By Nerea Gonzalez
Johannesburg, Feb 25 (EFE).- Nelson Mandela’s mansion in the exclusive Houghton suburbs of Johannesburg has been refurbished into a boutique hotel and “sanctuary” dedicated to the South African leader.
“It’s an experience, it’s basically an opportunity to experience Tata’s legacy, Madiba’s legacy and an opportunity for us to host the legacy and give the legacy over to the new generation,” manager at Sanctuary Mandela, Dimitri Maritz, tells Efe.
The hotel, which is housed in a white-washed gated building Mandela lived in between 1992 and 1998 — the year he married his third wife Graça Machel — has nine rooms that have been themed on the different periods of his life.
“Your entry-level room starts at 4,000 Rand ($261) per night. And the presidential suite is 15,000 rand ($980) per night,” Maritz says.
When the project first launched in 2018, the building was in such poor condition that the Mandela Foundation decided to refurbish it into a luxury hotel.
“We are not profiting from his legacy, it’s really not that. This place needs to be sustainable long term on its own,” says the manager of Sanctuary Mandela, which opened its doors to visitors in September.
“It’s really just an opportunity to show people a different way of doing things,” he adds. “This place needs to be standing in the next 50 years, and this is a surefire way of making sure that happens.”
The years that Mandela spent in the house coincided with a pivotal period in South African history.
Mandela won the presidential elections in 1994 and became the nation’s first black head of state while living in the villa.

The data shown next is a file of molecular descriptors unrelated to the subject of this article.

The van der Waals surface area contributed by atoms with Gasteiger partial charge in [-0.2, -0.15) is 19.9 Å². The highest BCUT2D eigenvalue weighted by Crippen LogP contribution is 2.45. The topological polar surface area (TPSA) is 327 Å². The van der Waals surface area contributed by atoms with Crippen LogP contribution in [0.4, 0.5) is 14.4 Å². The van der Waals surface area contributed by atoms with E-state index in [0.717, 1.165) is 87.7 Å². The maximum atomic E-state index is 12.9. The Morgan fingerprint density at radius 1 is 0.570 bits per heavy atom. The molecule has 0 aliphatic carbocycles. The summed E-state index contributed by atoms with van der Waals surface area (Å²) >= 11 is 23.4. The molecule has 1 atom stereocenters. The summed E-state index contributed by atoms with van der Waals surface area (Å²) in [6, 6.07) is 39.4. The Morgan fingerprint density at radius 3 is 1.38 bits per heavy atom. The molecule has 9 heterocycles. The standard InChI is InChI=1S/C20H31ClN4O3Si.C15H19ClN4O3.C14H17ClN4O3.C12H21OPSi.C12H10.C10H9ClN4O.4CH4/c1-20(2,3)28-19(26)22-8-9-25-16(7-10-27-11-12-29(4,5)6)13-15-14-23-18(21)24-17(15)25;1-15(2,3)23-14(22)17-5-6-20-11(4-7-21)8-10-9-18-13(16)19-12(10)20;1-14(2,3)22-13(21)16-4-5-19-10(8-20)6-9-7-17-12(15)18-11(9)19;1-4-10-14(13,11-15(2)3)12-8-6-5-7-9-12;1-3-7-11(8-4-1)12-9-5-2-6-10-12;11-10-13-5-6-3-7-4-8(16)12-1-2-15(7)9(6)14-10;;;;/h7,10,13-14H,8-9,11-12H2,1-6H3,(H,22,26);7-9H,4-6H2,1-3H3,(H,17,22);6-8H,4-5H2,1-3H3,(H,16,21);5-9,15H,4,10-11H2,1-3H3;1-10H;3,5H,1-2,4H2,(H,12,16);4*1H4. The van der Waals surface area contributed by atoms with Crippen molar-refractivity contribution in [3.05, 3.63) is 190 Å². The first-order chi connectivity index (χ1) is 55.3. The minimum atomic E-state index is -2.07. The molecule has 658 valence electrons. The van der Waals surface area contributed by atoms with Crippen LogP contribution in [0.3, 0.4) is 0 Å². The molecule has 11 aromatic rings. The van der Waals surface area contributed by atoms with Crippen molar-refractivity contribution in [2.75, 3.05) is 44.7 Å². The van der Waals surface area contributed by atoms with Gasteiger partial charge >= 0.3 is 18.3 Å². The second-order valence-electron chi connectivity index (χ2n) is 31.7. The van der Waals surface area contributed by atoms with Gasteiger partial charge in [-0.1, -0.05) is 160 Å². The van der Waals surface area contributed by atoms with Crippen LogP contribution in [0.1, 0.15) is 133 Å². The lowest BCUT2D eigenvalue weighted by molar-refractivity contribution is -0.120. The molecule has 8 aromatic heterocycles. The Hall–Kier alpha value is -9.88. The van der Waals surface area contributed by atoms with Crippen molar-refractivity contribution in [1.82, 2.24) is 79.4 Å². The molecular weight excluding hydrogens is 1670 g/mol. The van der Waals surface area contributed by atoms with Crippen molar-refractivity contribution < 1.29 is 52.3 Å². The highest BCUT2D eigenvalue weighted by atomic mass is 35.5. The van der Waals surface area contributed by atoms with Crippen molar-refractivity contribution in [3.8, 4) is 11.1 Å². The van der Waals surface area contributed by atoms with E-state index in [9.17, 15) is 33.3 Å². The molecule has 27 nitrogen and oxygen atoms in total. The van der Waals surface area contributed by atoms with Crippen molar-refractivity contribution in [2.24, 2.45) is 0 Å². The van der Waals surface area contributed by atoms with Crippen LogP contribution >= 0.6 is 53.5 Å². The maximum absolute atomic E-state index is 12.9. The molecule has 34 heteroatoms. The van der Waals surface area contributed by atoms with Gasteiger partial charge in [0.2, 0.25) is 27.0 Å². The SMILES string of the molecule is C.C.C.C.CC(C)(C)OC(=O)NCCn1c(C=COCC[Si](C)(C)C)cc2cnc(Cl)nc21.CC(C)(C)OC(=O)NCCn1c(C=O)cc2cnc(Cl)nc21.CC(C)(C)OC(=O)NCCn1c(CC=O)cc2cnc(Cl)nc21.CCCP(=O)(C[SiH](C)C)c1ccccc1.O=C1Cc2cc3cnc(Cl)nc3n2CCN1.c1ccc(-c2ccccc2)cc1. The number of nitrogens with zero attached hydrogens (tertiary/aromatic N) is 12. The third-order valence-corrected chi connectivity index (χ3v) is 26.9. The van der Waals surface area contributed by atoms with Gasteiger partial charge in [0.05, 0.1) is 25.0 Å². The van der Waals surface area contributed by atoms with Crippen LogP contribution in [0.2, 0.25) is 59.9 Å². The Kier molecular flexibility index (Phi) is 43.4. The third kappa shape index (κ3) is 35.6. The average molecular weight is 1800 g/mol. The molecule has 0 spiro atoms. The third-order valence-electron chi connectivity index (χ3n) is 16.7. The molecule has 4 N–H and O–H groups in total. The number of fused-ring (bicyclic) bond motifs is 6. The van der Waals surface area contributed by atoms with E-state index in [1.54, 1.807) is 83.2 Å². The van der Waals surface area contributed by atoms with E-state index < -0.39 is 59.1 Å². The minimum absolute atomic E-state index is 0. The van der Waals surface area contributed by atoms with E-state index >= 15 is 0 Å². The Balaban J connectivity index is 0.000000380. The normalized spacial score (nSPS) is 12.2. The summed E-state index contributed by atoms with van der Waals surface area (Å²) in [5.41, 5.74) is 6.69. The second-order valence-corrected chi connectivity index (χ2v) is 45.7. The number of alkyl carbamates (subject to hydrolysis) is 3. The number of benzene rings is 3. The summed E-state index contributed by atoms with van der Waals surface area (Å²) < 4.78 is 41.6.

According to Martiz, the mansion was the venue for many political negotiations and a steady stream of international leaders and celebrities, including United States president Bill Clinton, British supermodel Naomi Campbell, late US singer Michael Jackson and TV legend Oprah Winfrey, have all visited Mandela’s home.
Xoliswa Ndoyiya, Mandela’s chef until his death (2013), has taken the helm of Sanctuary Mandela’s restaurant.
The menu is inspired by Mandela’s favorite dishes which include ravioli stuffed with oxtail, bountiful breakfasts and dishes made with samp (dried corn kernels) and beans.
“He was a man who loved his food,” the chef recalls.
Ndoyiya, who like Mandela hails from the Eastern Cape province, had not even turned 30 when she started cooking for him.
When Ndoyiya applied for the position she had no idea who her client would be.
After getting over the initial shock of meeting Mandela, he broke the ice by asking Ndoyiya jokingly “do you know me?”
“If you think he’s the father of the nation, it was more of that at home (…) He was a father at home to everybody, a grandfather,” Ndoyiya adds.
“Serving him was a great experience in terms that I learned some values from him, such as being respectful, loving people, sharing with people mostly,” the chef adds.EFE